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Tips for Controlling Weeds in Tall Fescue Pastures and Hayfields

Tips for Controlling Weeds in Tall Fescue Pastures and Hayfields

Controlling weeds will be important for pastures and hayfields recovering from last year’s drought in Tennessee and across the southeast.

Since the drought, I have been receiving lots of questions about what to expect from this spring’s hay and pasture fields. We may not have an answer to that question until this spring when warm temperatures allow our grasses to start growing again. One thing that will be important this year is to control weeds in our fields. By doing this, it will allow grasses to stand a better chance to re-establish not having to be in competing with the weeds.

Weeds are considered one of the biggest problems in tall fescue pastures and hayfields across the state. Buttercup, musk thistle, buckhorn plantain and horsenettle are just a few of the weeds that can move quickly into fields and cause production losses. There are several ways to minimize the problems caused by weeds.

Correct stand and soil fertility problems.

Weeds move into fields because they can outcompete the existing plants. We have all seen thick, aggressive stands of tall fescue that have little weed pressure – there is no space for a weed seed to germinate and grow. To minimize weed pressure, you have to have a strong stand of grass. You may kill all the weeds this year, but if large portions of the ground remain bare, a new crop of weeds will germinate and grow. Be sure that poor soil fertility is not the reason for the poor stand. A soil test will give you the information needed for proper fertilization and liming. Soil test and follow the recommendations now. Once fertility problems are corrected, evaluate the stand of grass. If it is weak, consider replanting this fall.

Identify the weeds before using herbicides, know the specific weeds you are trying to kill.

Certain weeds are more difficult to kill, so herbicides, application timings and rates may vary. If you don’t know the name of a weed, bring a sample to your local Extension office for help in identification and specific herbicide recommendations. Spray at the appropriate time. Knowing whether a weed grows during the winter or summer is essential in knowing the proper time to spray with a herbicide. For winter weeds such as buttercup, musk thistle and buckhorn plantain, a herbicide should be sprayed during either December or March for adequate control. After two to three days of warm weather, the weed will be growing enough to take up the herbicide and be controlled. Some weeds such as horsenettle, pigweed and cocklebur only grow during the summer (May to October or November). The winter or spring application will not adequately control them, because they are not up yet. A late May or June herbicide application is needed for these weeds. Summer sprays are more difficult, mainly due to all of the sensitive crops that are around. Soybeans, tomatoes and tobacco can be severely damaged by drift from herbicides. Know the surrounding crops before using herbicides, particularly during summer.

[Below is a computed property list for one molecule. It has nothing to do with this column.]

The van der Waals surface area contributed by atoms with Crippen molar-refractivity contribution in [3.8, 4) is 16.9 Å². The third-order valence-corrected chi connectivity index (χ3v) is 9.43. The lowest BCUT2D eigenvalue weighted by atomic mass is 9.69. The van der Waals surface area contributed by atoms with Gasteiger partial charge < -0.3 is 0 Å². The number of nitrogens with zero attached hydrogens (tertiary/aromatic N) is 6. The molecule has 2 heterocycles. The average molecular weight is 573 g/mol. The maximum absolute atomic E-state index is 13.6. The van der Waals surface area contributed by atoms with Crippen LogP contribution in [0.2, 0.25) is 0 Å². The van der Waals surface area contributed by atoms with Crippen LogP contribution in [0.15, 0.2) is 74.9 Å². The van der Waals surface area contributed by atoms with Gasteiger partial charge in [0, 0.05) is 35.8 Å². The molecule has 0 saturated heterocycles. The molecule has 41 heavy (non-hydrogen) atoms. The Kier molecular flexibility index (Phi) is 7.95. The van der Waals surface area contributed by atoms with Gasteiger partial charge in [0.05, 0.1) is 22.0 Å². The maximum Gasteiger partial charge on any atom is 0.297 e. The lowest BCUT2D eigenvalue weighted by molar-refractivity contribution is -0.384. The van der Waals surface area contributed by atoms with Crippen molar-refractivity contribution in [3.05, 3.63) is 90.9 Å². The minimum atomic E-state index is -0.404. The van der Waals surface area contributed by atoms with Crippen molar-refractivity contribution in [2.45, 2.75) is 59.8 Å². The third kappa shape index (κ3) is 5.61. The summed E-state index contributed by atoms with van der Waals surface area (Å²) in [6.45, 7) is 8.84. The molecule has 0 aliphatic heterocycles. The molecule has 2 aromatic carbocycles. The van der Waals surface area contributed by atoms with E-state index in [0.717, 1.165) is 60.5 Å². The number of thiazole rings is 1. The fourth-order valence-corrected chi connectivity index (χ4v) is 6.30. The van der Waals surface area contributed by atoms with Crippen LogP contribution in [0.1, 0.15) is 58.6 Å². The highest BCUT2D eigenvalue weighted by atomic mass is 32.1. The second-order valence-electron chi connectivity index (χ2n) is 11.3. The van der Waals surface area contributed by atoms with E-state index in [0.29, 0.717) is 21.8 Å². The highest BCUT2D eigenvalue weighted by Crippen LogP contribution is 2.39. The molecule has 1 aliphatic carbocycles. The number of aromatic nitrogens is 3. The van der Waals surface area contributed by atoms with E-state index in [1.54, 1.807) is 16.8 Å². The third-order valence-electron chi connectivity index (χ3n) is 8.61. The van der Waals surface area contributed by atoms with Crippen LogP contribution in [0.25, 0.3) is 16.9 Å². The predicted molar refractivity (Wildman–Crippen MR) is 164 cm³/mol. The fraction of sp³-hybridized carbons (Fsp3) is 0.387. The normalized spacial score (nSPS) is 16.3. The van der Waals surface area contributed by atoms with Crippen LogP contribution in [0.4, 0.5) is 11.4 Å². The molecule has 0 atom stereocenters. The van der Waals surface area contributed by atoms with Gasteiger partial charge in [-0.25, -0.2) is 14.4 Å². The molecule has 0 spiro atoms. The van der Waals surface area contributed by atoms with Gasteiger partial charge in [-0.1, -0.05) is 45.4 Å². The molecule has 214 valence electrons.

Select the proper herbicide.

Many herbicides are available; be sure to use one that is labeled for pasture and hay. It is illegal to use any herbicide on pastures and hayfields that has not be tested and approved for use. Just because it works does not mean it is safe. Read and follow all label instructions when using herbicides. Many weeds can be controlled adequately with 2,4-D. Buttercup and musk thistle can be almost totally controlled with a 2-pints-per-acre application. If buckhorn or broadleaf plantain is present, increase the rate to 4 pints per acre. This higher rate will take out both red and white clover. If applied in December, clovers can be replanted in February or March. For weeds that are more difficult to control, particularly summer weeds such as horsenettle and tall ironweed, new herbicides such as Forefront, Grazon and PastureGard are available. Specific recommendations will depend on location of your farm, the weed, and other factors. Following these recommendations should help you minimize weed growth and improve the yield of your pasture and hayfields.

W. Alan Bruhin – Extension Director

About UT Extension - Sevier County

UT Extension provides a gateway to the University of Tennessee as the outreach unit of the Institute of Agriculture. It is a statewide educational organization, funded by federal, state and local governments, that brings research-based information about agriculture, family and consumer sciences, and resource development to the people of Tennessee where they live and work. Sevier News Messenger distributes UT Extension news as a courtesy. UT Extension – Sevier County can be found at https://extension.tennessee.edu/Sevier